My creative process usually starts with a vague idea or concept in which I try to define it more in detail in my own head before I put anything on paper. Drawing ideas or sketches sometimes helps me better visualize what I want in a piece. After coming up with an idea, I will usually figure out what materials I need and how I want to create the artwork. I think the most challenging and most important part of creating art is coming up with the idea. It usually takes me a very long time to come up with ideas that I like and exactly how I want to execute the idea. I think the most rewarding part of this process is either having an idea you feel confident in or the final piece; both feel rewarding depending on the outcome.

What motivated you to submit your artwork for consideration in the Young Masters exhibition?

My art teacher at school informed us of this opportunity and gave us class time to create a piece to submit to the exhibition. My mom also really encouraged me to pursue my passion for art and thought it would be great and an honor if I was in the Young Masters exhibition.

Your work in the exhibition, Passing Tranquility, invites viewers to consider moments of peace in otherwise hectic environments. Where do you find tranquility in today’s fast-paced atmosphere?

I find the most peace when I am at home and don’t have homework to do. Those times are the most relaxing as I don’t have any lingering tasks that need to be done right away, and instead I get to enjoy my free time.

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How does participating in Young Masters change the way you approach other art exhibitions as a visitor?

After going to the DMA and seeing my artwork hung up on the Museum’s walls with other great pieces, I felt very humbled and amazed that my piece was up there. Now seeing other artworks in the Museum makes me have much more respect for all the artists that are in museums.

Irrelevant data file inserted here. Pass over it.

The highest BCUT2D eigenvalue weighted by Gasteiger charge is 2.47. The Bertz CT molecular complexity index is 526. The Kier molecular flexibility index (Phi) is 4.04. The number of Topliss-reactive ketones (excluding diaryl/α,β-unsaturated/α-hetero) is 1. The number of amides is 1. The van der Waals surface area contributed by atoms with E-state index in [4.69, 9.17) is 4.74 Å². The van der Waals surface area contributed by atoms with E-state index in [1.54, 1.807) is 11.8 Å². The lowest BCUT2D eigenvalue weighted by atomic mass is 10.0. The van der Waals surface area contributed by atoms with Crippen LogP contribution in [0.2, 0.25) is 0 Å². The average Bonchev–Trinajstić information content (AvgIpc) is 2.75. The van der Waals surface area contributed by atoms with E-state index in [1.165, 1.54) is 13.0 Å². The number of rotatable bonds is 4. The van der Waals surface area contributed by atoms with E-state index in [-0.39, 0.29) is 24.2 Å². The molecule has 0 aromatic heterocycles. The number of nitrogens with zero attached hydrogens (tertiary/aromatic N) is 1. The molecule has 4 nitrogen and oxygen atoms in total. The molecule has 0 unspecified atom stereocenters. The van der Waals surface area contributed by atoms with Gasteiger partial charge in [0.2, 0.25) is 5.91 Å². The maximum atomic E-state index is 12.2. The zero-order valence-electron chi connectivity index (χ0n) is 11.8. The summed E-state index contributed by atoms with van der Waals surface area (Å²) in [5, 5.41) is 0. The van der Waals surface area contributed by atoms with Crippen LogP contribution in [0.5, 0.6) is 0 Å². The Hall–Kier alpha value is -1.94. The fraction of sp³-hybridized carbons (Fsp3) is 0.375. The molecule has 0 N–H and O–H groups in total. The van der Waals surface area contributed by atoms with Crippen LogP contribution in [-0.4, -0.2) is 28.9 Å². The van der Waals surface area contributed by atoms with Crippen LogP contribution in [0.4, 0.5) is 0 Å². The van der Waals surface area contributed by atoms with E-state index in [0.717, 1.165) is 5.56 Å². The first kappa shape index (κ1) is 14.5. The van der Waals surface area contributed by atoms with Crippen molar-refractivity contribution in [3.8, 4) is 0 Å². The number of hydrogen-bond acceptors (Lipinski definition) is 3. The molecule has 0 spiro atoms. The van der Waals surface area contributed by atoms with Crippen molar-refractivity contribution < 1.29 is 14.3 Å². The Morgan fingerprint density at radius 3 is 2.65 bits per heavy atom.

Do you see yourself continuing to make artwork like Passing Tranquility in the future?

I am actually making similar pieces to Passing Tranquility as it is part of my concentration that I am doing for my AP 2D Design class right now. This piece was actually the first piece in a series of twelve works that I am creating for my portfolio.

What advice do you have for other young artists?

I think that the best thing to do as a young artist is to keep practicing and try not to get too discouraged if things don’t always go as planned. I believe practicing will definitely pay off in the future and seeing the improvement you have made over the years will be very rewarding. I also think that seeing other artists and artwork besides your own is important; I look at many artworks online created by various artists that post their work on social media, such as Instagram or Twitter.

If you’re curious about what some of the other Young Masters have to say about their experience, don’t miss the second round of interviews with the teens at the upcoming Late Night on April 15. For a blast from the past, check out the video recordings of previous Young Masters interviews.

We can’t wait to see what Allison and the other Young Masters create next! Cast your ballot in the People’s Choice Award at the April Late Night to vote for your favorite studio art, art history, and music theory work in the Young Masters exhibition.

Paulina Lopez
McDermott Graduate Intern for Visitor Engagement

Beauty Is in the Eye of the Beer Holder

Twist and STOUT! Thursday is National Beer Day, so why not start the celebration early? We’ve got the cure for whatever may ALE you. After all, it’s no coincidence that beer rhymes with cheer! The words may be different, but the meaning is the same, whether you say gān bēi, Sláinte, Gesondheid, or bottoms up, cheers is cheers! So here’s to you and here’s to me—grab a cold one and check out these drinking accessories from around the world.

Julie Henley is the Communications and Marketing Coordinator at the DMA.

Artful DIY April Fool’s Day

In honor of April Fool’s Day, here is a high-brow idea for pranking the art-lover in your life.

Salvador Dalí, Lobster Telephone (Téléphone – Homard), 1936, steel, plaster, rubber, resin, and paper, Tate Acquisition Purchased 1981 Reference T03257, © Salvador Dali, Gala-Salvador Dali Foundation/DACS, London 2016

Tape a toy crustacean to a co-worker’s office phone to imitate Salvador Dali’s Lobster Telephone. It’s guaranteed to be a surreally good joke!

lobster

Happy pranking!

Emily Wiskera is the McDermott Graduate Intern for Family and Access Teaching at the DMA.